Attorney Fee Structured Deferrals: Things to consider


With Tax Filing Season at an end, we hope that nobody was hit too hard. We’d also like to give an applause to any clients of ours & all attorneys out there that realized the actual benefits of deferring their fees this Tax Filing Season. In this article, we’d like to flush out
exactly why attorneys are even allowed to defer their fees & discuss some of the important items to consider when moving forward with an Attorney Fee Structured Deferral.


Background:

Attorneys that are paid on a contingent-fee-basis are the only attorneys that are allowed to structure their legal fees. This is a great benefit from a tax perspective and should not be taken lightly. When an attorney enters into a contingent fee agreement with a client/plaintiff, the attorney can decide to take his/her fee in a lump sum or in periodic payments over time. In either scenario, the attorney is paid after settlement and from the defendant; however, when taken as payments over time – a structured fee arrangement is established, where funding is provided by an annuity (in some cases) purchased by an assignment company from moneys delivered by the defendant in the case.

Having one’s contingent legal fees paid out over time results in many benefits (see article # 1). Most importantly is the ability to defer taxes over time, which allows an attorney to (1) reduce income taxes in a given year & (2) partake in tax-deferred investment returns that would not have been available if fees were taken as a lump sum. For the attorney, they would only pay taxes in the year that they receive a periodic payment.

The use of Attorney Fee Structured Deferrals was first approved in Childs v. Commissioner, 103 T.C. 634 (1994), aff'd per curiam, 89 F.3d 856 (11th Cir. 1996). In this case, the court held that the attorney did not receive constructive receipt of his attorney fee as income in the year that the annuity was purchased. Thus, the court ended up ruling that the attorney could not be liable for taxes until he received his periodic payments that would be coming from the annuity.

While Childs provides us the legal and tax rulings as to why a contingent fee-based attorney is entitled to a benefit that nobody else receives, it also helps to understand the nature of these professionals’ practices. Because a plaintiff attorney’s income fluctuates so much, it makes sense that they are given the opportunity to level out their income by having the option to defer their contingent fees.


Things to consider:

One important piece to think about when moving forward with structuring fees is to make sure that
the attorney elects to defer his/her fees before settlement. By doing this, the attorney will avoid any constructive receipt issues – and in doing so, will have a peace of mind regarding any tax concerns. As the attorney, if you are thinking about structuring your fees on a case – you should stay ahead of settlement and make sure you bring this up. A great way to be proactive in this regard is to simply have, within your fee agreement, something of the nature saying that the attorney may receive his/her fee in cash or as periodic payments.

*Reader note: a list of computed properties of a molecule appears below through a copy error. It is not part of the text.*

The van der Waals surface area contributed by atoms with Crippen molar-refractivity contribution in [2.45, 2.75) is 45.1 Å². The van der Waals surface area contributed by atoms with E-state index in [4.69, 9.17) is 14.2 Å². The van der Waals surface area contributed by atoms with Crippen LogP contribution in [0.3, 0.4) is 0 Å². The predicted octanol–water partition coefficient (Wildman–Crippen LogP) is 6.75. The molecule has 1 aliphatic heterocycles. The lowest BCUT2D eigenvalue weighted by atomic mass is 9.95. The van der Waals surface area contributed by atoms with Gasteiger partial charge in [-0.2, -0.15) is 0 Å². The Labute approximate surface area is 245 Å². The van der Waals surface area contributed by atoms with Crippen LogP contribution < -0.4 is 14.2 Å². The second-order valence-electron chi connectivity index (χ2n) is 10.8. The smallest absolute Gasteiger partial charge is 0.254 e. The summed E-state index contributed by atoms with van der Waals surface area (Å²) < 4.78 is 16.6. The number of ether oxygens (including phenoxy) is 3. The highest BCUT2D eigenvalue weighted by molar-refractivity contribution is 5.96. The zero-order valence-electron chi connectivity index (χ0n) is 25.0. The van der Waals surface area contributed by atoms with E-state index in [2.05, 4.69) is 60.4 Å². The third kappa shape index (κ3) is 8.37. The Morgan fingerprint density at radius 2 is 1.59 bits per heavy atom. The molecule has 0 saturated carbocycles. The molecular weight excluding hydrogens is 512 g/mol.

While it is not always necessary, it may be advantageous to set up a
Qualified Settlement Fund (QSF) when considering to structure legal fees. Essentially, what a QSF does is provide plaintiffs and their lawyers more time to figure out how they would like to receive their settlement money. Whether the plaintiff, attorney, or both need more time to consider – the funds would be put into the QSF and the defendant would no longer be involved. Where a QSF makes sense and could be helpful, is if the attorney is hoping to structure their attorney fees in a way that matches up with their financial planning goals (as a business, for their family/children, retirement, etc.). While structuring one’s fees allows for flexibility in deciding when your periodic payments kick-in (and how much each time), the payment “plan” is set and cannot be changed once locked-in. By having the QSF, the attorney can bide some time if needed and maximize their tax & financial planning strategy.

Another consideration that should be addressed is
how the attorney’s firm is arranged. It is usually the case that structuring the attorney fees for solo practitioners is relatively simple. However, depending on if the attorney is a partner or not, if the firm is an S-Corp, LLP, etc. – there are further legal & tax matters to address.

Finally, it is important to consider the
choice that an attorney has in the vehicle that they decide to go with when structuring their attorney fees. Traditionally, an
Attorney Fee StructuredDeferral would be placed via a fixed annuity product through a Life Insurance Company. However, with different products and providers out there – there is a market for alternative options, where trust & investment companies take the place of assignment/life insurance companies (discussed above). Because of this, attorneys now have the option of an Attorney Fee Structured Deferral that can either involve traditional life insurance products or a portfolio investment model that is tied to the market. Depending on one’s risk tolerance & goals, one option may be better than the other for a particular attorney. (See article # 2 for a case analysis).

Utilizing Attorney Fee Structured Deferrals should be a
no-brainer, tax-planning strategy for attorneys
that are paid on a contingent-fee-basis. Such attorneys (personal injury plaintiff attorneys, for example) have a unique advantage to smooth out their income, while generating tax benefits; not many professionals & attorneys can do this. However, as mentioned above – there are many things to consider. Please do not hesitate to reach out if you have any questions – our team would be more than happy to help you navigate through this space.

Attorney Fee Structured Deferrals

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